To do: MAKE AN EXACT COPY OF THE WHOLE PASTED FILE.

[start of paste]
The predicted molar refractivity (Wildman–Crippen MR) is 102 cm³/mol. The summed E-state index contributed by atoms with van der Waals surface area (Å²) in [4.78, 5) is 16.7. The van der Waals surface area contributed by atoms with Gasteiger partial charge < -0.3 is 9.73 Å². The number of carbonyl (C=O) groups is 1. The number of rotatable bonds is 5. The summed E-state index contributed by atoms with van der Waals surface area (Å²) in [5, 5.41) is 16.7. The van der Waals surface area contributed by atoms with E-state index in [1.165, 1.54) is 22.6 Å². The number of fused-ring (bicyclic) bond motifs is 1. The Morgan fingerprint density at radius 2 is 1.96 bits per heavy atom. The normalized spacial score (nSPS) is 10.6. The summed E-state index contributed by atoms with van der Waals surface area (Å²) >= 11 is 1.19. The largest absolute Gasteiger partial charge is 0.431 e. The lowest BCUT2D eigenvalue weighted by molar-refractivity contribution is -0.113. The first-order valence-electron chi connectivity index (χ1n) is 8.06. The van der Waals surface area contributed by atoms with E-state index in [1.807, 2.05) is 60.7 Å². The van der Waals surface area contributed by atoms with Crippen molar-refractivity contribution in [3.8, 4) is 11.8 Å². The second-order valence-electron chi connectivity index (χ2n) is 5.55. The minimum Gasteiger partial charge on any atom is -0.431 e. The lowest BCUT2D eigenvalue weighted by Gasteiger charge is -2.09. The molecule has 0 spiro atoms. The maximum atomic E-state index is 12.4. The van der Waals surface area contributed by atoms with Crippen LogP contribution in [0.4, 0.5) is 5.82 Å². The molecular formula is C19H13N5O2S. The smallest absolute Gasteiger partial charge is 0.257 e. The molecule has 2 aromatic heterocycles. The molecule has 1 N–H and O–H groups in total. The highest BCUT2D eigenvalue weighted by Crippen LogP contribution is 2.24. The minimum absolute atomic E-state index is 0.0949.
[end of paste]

The predicted molar refractivity (Wildman–Crippen MR) is 102 cm³/mol. The summed E-state index contributed by atoms with van der Waals surface area (Å²) in [4.78, 5) is 16.7. The van der Waals surface area contributed by atoms with Gasteiger partial charge < -0.3 is 9.73 Å². The number of carbonyl (C=O) groups is 1. The number of rotatable bonds is 5. The summed E-state index contributed by atoms with van der Waals surface area (Å²) in [5, 5.41) is 16.7. The van der Waals surface area contributed by atoms with E-state index in [1.165, 1.54) is 22.6 Å². The number of fused-ring (bicyclic) bond motifs is 1. The Morgan fingerprint density at radius 2 is 1.96 bits per heavy atom. The normalized spacial score (nSPS) is 10.6. The summed E-state index contributed by atoms with van der Waals surface area (Å²) >= 11 is 1.19. The largest absolute Gasteiger partial charge is 0.431 e. The lowest BCUT2D eigenvalue weighted by molar-refractivity contribution is -0.113. The first-order valence-electron chi connectivity index (χ1n) is 8.06. The van der Waals surface area contributed by atoms with E-state index in [1.807, 2.05) is 60.7 Å². The van der Waals surface area contributed by atoms with Crippen molar-refractivity contribution in [3.8, 4) is 11.8 Å². The second-order valence-electron chi connectivity index (χ2n) is 5.55. The minimum Gasteiger partial charge on any atom is -0.431 e. The lowest BCUT2D eigenvalue weighted by Gasteiger charge is -2.09. The molecule has 0 spiro atoms. The maximum atomic E-state index is 12.4. The van der Waals surface area contributed by atoms with Crippen LogP contribution in [0.4, 0.5) is 5.82 Å². The molecular formula is C19H13N5O2S. The smallest absolute Gasteiger partial charge is 0.257 e. The molecule has 2 aromatic heterocycles. The molecule has 1 N–H and O–H groups in total. The highest BCUT2D eigenvalue weighted by Crippen LogP contribution is 2.24. The minimum absolute atomic E-state index is 0.0949.